Similar to research on college admission tests, studies on remedial placement tests repeatedly find that high school transcripts outperform placement tests in predicting student achievement, with less racially disparate impact.

Calculus placement tests have received far less research attention, but it is common for math departments to use them. Approaches to improve the effectiveness of course placement include self-placement with appropriate guidance and practice tests.

Tension between research and practice

Practices such as multicourse prerequisite sequences and standardized placement tests have been criticized as reflecting a “deficit orientation to student performance,” yet these practices are the norm at many public institutions. Further research is needed to understand the range of calculus prerequisite practices, the rationale behind them, and the associated outcomes for students at different preparation levels in the current environment.

Calculus Prerequisites: Variations in Four Themes

New policies adopted by the CSU system in 2017 to eliminate traditional remedial courses have enhanced students’ chances of completing a college-level math class. However, it is less clear how those policies have affected the success of students pursuing STEM majors. A recent analysis found that only a fraction of entering students pursuing STEM majors enrolled in a calculus I course in fall 2019 and identified racial disparities in access to calculus courses.

While uniform system policies preclude the use of remedial placement tests and remedial courses, campus-level policies determine the length and composition of prerequisite sequences, as well as individual students’ entry points into those sequences. The intersection of these system and campus policies ultimately influences how, when, and whether such students enroll in and succeed in calculus. Yet, there is little consensus in California or nationally on how to design pathways to calculus.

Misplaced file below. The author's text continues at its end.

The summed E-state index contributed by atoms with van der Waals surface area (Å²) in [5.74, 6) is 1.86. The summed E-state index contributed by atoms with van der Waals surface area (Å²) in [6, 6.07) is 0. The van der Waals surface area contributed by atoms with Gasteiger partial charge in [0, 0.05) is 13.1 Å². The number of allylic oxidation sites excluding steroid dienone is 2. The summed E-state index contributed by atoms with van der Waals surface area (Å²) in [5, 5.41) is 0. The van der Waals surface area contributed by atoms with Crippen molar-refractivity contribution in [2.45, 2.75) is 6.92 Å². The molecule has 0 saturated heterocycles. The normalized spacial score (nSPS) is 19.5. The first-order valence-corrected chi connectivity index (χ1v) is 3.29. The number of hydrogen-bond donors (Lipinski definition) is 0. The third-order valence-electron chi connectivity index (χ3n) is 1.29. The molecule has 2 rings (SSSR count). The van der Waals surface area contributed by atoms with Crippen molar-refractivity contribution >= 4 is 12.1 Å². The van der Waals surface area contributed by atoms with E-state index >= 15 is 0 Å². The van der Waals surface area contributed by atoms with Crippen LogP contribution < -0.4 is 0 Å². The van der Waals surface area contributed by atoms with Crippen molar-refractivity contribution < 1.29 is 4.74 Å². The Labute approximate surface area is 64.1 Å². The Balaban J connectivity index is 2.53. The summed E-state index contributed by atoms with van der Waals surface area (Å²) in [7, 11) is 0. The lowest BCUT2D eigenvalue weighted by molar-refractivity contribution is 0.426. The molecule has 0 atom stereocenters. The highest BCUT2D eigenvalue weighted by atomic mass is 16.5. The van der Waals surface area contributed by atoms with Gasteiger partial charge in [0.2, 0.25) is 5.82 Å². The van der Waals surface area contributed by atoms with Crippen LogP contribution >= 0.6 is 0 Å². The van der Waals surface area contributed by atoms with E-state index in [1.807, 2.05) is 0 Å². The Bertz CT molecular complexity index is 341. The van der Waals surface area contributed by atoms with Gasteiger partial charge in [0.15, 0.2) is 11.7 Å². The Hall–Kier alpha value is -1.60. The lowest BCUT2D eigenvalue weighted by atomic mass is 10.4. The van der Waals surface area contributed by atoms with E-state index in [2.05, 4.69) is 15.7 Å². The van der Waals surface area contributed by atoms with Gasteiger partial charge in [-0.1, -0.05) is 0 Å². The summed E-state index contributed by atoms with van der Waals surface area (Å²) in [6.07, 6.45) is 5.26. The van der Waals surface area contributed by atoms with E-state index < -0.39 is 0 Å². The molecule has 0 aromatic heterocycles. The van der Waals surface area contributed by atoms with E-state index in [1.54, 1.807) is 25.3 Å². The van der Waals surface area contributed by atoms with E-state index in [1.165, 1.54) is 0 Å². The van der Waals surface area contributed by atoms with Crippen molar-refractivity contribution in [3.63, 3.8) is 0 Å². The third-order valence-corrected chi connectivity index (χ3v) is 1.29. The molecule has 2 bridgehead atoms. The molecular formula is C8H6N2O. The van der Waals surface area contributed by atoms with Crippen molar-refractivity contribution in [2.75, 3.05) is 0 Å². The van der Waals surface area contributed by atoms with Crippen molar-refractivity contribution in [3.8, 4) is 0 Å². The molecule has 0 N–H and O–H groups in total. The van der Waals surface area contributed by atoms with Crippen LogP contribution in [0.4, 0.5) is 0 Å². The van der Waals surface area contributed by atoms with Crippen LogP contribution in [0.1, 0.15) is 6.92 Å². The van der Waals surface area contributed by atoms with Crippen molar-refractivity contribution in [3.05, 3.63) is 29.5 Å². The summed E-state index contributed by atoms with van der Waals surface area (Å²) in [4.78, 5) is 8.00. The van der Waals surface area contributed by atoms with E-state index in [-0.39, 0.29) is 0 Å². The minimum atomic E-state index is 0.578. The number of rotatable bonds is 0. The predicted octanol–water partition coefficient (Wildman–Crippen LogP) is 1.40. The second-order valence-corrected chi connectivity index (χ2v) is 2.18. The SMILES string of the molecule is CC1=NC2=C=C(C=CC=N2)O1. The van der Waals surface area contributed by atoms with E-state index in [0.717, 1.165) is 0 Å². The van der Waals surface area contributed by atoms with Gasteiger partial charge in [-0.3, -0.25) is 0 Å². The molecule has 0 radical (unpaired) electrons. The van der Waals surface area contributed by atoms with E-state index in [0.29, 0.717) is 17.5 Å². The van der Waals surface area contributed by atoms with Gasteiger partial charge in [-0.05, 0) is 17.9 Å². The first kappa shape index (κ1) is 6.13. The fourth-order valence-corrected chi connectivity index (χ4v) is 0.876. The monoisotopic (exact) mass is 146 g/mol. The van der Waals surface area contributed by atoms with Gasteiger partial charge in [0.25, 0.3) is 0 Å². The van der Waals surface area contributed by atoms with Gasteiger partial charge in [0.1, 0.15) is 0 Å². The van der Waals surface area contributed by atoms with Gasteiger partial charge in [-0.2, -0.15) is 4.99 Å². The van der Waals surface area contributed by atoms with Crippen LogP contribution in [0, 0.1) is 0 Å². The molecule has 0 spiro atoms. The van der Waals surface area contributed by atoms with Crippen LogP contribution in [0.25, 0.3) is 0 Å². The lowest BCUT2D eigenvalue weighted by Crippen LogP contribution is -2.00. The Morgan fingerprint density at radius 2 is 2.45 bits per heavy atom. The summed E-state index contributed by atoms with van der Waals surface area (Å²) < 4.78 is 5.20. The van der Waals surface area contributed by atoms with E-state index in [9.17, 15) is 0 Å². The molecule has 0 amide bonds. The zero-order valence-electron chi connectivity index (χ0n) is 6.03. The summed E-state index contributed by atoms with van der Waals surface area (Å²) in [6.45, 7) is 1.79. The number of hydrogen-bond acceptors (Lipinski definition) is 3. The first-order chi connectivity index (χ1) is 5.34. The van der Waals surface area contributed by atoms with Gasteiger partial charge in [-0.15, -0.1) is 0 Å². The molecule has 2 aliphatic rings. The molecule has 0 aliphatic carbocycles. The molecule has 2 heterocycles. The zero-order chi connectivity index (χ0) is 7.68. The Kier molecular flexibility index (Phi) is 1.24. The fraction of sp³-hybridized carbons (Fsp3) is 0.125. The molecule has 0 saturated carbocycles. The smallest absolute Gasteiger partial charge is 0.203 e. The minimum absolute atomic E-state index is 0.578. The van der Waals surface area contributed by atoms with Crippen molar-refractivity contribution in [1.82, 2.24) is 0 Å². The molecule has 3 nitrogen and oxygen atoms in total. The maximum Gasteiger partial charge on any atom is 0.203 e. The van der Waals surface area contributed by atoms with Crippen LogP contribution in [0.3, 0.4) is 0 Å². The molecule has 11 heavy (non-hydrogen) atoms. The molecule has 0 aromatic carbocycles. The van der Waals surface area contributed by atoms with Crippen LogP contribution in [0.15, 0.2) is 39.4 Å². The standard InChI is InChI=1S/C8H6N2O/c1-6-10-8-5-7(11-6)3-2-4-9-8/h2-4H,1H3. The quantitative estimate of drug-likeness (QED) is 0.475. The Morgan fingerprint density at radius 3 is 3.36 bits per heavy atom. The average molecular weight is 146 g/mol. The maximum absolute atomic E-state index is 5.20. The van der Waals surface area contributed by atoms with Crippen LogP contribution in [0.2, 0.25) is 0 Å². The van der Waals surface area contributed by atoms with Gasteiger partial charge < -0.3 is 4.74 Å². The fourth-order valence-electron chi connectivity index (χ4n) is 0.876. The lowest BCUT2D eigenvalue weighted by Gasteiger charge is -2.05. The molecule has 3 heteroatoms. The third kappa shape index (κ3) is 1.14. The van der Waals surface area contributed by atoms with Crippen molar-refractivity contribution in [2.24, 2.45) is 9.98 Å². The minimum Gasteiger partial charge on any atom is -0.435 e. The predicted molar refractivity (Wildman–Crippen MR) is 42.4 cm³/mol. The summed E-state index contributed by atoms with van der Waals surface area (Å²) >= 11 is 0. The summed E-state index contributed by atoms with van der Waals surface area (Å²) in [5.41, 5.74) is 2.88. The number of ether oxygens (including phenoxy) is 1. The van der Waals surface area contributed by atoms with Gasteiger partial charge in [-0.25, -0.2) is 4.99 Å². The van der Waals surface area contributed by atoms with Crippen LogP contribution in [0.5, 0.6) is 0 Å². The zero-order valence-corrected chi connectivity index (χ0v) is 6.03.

The majority of CSU campuses have multiple routes to calculus, depending on a student’s placement level and other factors. Four themes stood out in our analysis: long on-ramps, course confusion, reliance on testing, and range of supports.

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Long on-ramps

Prerequisite pathway lengths vary across CSU campuses, with some three- and four-course sequences that seem to mimic the remedial course sequences that were eliminated via executive order. At some campuses, students are disproportionately enrolled in longer routes to calculus.

The length of prerequisite pathways—whether in semesters or units—is important, because it reflects the opportunity cost (in terms of time, money, and forgone classes) of getting to calculus. The risk of lengthy sequences is that the opportunity cost can be too great for students to bear, even when they may be passing individual courses along the way.

Prerequisite pathway length, as measured by semesters and units, varies across the CSU system. The most common pattern appears to be a two-semester sequence. However, seven campuses offer pathways of three or more semesters, meaning that students with the lowest placements taking the maximal sequence could take calculus, at the earliest, in the middle of their sophomore year. The longest pathway we identified is Chico State’s four-semester, 17-unit pathway. Three campuses offer only a one-semester prerequisite, though these can have high unit counts: six at Monterey Bay and five each at Sonoma State and Cal Maritime.

Interestingly, the length of maximal sequences did not appear to be tied to the preparation levels of students at the campus, based on historical data on campuses’ math proficiency levels published by the CSU. Many campuses defaulted to a two-course pathway, regardless of students’ incoming proficiency levels. Of the seven campuses with proficiency rates over 80 percent, four had three-semester maximal pathways.

Stretching the content

One way of offering longer sequences is by spreading out a single course over a longer period. Many campuses offer both a one-semester version of college algebra or precalculus and a two-semester “stretch” version, for example.

Adding lower-level courses

Several campuses have added a college-level prerequisite since eliminating remedial courses under Executive Order 1110, which took effect in 2018. Examples include San Diego, Chico, and San José State.

Predominance of longer routes